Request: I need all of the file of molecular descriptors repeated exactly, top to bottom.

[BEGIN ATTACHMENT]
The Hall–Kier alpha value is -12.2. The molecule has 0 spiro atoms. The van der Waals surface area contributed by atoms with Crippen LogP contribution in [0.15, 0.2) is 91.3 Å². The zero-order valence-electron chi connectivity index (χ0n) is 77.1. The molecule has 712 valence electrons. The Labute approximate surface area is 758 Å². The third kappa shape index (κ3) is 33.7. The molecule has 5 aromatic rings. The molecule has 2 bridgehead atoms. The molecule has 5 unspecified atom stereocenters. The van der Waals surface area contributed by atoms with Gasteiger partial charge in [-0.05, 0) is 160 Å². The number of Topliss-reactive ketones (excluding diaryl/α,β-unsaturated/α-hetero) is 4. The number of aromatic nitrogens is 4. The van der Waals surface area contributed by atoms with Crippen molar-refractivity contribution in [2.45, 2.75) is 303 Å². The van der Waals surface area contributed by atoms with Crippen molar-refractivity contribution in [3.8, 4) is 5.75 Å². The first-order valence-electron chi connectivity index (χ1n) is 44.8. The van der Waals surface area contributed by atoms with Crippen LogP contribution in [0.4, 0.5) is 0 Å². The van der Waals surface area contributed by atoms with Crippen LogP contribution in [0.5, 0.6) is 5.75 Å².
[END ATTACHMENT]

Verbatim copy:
The Hall–Kier alpha value is -12.2. The molecule has 0 spiro atoms. The van der Waals surface area contributed by atoms with Crippen LogP contribution in [0.15, 0.2) is 91.3 Å². The zero-order valence-electron chi connectivity index (χ0n) is 77.1. The molecule has 712 valence electrons. The Labute approximate surface area is 758 Å². The third kappa shape index (κ3) is 33.7. The molecule has 5 aromatic rings. The molecule has 2 bridgehead atoms. The molecule has 5 unspecified atom stereocenters. The van der Waals surface area contributed by atoms with Gasteiger partial charge in [-0.05, 0) is 160 Å². The number of Topliss-reactive ketones (excluding diaryl/α,β-unsaturated/α-hetero) is 4. The number of aromatic nitrogens is 4. The van der Waals surface area contributed by atoms with Crippen molar-refractivity contribution in [2.45, 2.75) is 303 Å². The van der Waals surface area contributed by atoms with Crippen molar-refractivity contribution in [3.8, 4) is 5.75 Å². The first-order valence-electron chi connectivity index (χ1n) is 44.8. The van der Waals surface area contributed by atoms with Crippen LogP contribution in [0.4, 0.5) is 0 Å². The van der Waals surface area contributed by atoms with Crippen LogP contribution in [0.5, 0.6) is 5.75 Å².